The transmitter is a nice quality airplane transmitter, and it has been preset to work with the DF65. Here is an explanation of how it works to control your yacht:
You should not have much trouble with it out of the box, with one exception, the rudder control is reversed on many boats. Put batteries in your boat and in your transmitter. Turn your transmitter on first. You will be prompted to flip the switches up and put the left stick down. Turn your boat on second. Wiggle the rudder control, the right stick, from left to right and back again. When the stick is on the right, the rudder should be positioned to the right when viewed from behind. If this is not the case you will have to make a setting on your transmitter. The transmitter manual may be found here.
The instructions you will need are on page 16, 5.2 Reverse Function. The rudder is on channel 1. Set it to Reverse. Here are the instructions:
Waterproofing Your Electronics
The CVMYC and other local clubs race in fresh water, and it is not the practice of most sailors to waterproof their electronic components. However, this video makes a case for doing so. If you sail on salt water, waterproofing your electronics is a must. Here's how:
There is always some discussion as to what type of batteries/battery to sail your yacht with. Regular alkaline batteries wear out quickly, and many sailors opt for rechargeable batteries of various kinds. However, there is one type of battery that will last half or all of the season without requiring recharge or swapping out: this is the AA Energizer Ultimate Lithium battery. Put them in both your yacht receiver and transmitter. This tip is thanks to the Battery Warehouse in Hagerstown. Don't forget to take your used batteries there for recycling.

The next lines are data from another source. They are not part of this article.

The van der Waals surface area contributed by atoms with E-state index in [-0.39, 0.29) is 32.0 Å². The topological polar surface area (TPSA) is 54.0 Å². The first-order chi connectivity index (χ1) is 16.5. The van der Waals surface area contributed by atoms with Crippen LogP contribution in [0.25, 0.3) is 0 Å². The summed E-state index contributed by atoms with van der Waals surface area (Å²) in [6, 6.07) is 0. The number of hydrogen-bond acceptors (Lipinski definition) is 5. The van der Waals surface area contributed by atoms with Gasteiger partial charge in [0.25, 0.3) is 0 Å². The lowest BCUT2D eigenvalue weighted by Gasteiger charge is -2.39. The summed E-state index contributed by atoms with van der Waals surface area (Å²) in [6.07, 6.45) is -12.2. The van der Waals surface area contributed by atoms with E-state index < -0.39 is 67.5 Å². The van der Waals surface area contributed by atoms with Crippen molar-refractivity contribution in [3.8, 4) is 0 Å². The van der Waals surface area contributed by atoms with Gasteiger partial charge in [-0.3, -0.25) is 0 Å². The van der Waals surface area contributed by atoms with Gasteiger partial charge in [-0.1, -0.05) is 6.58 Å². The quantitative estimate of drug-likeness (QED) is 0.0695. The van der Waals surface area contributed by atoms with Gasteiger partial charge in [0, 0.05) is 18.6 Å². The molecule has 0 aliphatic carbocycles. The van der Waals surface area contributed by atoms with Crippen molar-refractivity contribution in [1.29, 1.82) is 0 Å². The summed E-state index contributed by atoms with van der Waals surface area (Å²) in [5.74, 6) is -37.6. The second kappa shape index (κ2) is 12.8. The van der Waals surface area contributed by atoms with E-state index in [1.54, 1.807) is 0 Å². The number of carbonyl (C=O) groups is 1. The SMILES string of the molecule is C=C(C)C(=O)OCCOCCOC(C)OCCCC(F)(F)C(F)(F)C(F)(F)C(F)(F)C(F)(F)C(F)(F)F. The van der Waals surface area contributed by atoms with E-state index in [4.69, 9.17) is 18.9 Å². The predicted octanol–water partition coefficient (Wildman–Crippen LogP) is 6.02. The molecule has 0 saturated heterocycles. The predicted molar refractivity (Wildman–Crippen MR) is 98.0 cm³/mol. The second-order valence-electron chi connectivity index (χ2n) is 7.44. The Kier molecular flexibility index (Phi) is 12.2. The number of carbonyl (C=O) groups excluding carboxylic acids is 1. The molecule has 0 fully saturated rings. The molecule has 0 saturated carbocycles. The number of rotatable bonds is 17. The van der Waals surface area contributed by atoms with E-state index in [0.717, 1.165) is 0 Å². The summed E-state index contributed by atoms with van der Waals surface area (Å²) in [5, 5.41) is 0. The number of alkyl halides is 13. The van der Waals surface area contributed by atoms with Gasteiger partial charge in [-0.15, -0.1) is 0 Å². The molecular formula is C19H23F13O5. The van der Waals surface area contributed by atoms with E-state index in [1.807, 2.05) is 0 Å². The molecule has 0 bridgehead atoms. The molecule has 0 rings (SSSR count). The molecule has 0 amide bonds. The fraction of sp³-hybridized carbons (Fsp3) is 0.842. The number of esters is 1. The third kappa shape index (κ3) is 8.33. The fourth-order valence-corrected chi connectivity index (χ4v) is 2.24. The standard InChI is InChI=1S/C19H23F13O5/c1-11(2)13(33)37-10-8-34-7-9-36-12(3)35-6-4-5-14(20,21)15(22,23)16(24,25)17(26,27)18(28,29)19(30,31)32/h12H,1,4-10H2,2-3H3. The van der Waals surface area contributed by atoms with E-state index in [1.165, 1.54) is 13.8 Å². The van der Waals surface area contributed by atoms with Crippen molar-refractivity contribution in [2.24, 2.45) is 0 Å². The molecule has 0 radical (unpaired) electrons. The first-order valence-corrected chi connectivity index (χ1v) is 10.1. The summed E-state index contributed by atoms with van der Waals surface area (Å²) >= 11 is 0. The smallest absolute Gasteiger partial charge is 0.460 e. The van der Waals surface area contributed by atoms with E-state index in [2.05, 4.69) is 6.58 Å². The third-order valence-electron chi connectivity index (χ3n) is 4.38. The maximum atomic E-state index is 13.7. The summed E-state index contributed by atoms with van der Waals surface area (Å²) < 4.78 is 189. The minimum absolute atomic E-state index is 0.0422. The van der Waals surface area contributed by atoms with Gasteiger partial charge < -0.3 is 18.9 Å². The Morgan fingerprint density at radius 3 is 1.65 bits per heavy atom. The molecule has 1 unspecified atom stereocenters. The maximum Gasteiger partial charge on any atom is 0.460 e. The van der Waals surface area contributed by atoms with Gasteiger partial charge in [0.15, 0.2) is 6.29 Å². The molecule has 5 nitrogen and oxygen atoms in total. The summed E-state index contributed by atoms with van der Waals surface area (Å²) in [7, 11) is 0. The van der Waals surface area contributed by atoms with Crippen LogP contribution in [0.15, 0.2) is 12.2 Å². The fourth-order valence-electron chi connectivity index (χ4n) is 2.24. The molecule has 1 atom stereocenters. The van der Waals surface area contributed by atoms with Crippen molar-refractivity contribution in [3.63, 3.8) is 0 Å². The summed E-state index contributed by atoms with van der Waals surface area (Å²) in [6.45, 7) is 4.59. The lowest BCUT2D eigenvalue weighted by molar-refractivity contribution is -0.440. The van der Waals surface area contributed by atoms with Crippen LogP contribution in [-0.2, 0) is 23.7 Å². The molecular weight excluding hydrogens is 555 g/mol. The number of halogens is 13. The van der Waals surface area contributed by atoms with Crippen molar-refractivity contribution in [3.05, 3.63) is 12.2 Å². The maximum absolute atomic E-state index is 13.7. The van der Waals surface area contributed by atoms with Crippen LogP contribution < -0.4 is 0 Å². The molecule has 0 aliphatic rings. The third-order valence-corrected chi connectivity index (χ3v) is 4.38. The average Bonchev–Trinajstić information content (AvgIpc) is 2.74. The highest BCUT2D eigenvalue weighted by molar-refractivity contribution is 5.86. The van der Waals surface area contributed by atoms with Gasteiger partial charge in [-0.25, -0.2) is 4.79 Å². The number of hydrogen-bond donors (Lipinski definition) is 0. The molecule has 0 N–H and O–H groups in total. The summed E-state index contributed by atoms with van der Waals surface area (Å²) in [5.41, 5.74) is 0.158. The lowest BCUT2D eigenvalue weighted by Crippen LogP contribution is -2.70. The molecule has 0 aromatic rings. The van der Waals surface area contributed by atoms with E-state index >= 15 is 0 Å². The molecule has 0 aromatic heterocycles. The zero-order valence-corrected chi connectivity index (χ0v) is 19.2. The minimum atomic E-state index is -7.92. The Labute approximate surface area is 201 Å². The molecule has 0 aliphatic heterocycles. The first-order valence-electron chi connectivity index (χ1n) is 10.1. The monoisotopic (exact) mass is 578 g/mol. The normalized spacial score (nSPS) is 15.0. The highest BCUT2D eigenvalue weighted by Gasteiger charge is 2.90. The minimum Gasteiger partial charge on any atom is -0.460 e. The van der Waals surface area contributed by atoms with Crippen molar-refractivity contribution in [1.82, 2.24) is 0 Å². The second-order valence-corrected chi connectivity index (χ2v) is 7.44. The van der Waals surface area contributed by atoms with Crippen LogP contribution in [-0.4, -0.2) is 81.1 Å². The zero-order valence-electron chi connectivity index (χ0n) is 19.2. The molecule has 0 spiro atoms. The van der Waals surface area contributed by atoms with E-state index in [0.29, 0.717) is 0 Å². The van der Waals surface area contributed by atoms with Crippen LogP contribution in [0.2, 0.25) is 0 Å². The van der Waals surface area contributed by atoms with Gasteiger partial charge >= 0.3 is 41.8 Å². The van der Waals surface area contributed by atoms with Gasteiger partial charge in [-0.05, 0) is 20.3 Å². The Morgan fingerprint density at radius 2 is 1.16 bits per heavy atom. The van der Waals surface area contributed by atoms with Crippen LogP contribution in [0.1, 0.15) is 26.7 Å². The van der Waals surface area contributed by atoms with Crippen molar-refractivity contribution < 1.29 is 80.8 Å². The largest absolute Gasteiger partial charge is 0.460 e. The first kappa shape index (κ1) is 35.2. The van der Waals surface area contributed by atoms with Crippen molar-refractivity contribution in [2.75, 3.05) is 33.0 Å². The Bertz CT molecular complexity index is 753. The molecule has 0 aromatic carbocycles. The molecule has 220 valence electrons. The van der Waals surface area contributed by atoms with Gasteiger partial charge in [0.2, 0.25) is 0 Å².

The argument for using a rechargeable battery is that it is lighter in weight.
Videos on How to Adjust Your Sails
When your yacht is fully assembled, get out a fan and test the sails from all directions. The sails must move freely without hanging up on the rigging. Many sailors replace the metal mainsail loops that hold the mainsail to the mast with fishing line or other strong thread. Use a wooden matchstick when tying the loops to get the right tension on these loops. Other modifications or adjustments might be necessary to get your yacht ready to sail.
If you are building your yacht for the first time, remember that we are here to help! Ask any club member for help. We have all assembled the Dragon Force 65 ourselves.
Stuff They Never Told Me in the Instruction Manual by Graeme Perry; Click here
More Stuff They Never Told Me in the Instruction Manual by Graeme Perry; Click here
DF 65 Tuning Guide for All Rigs; Click here
Soch Sails DF65 Rig Kit Manual; Click here
This is an exhaustive and updated as much as possible rundown of how to assemble the Dragon Force 65 kit. If you have any comments or tips, feel free to contact Helen.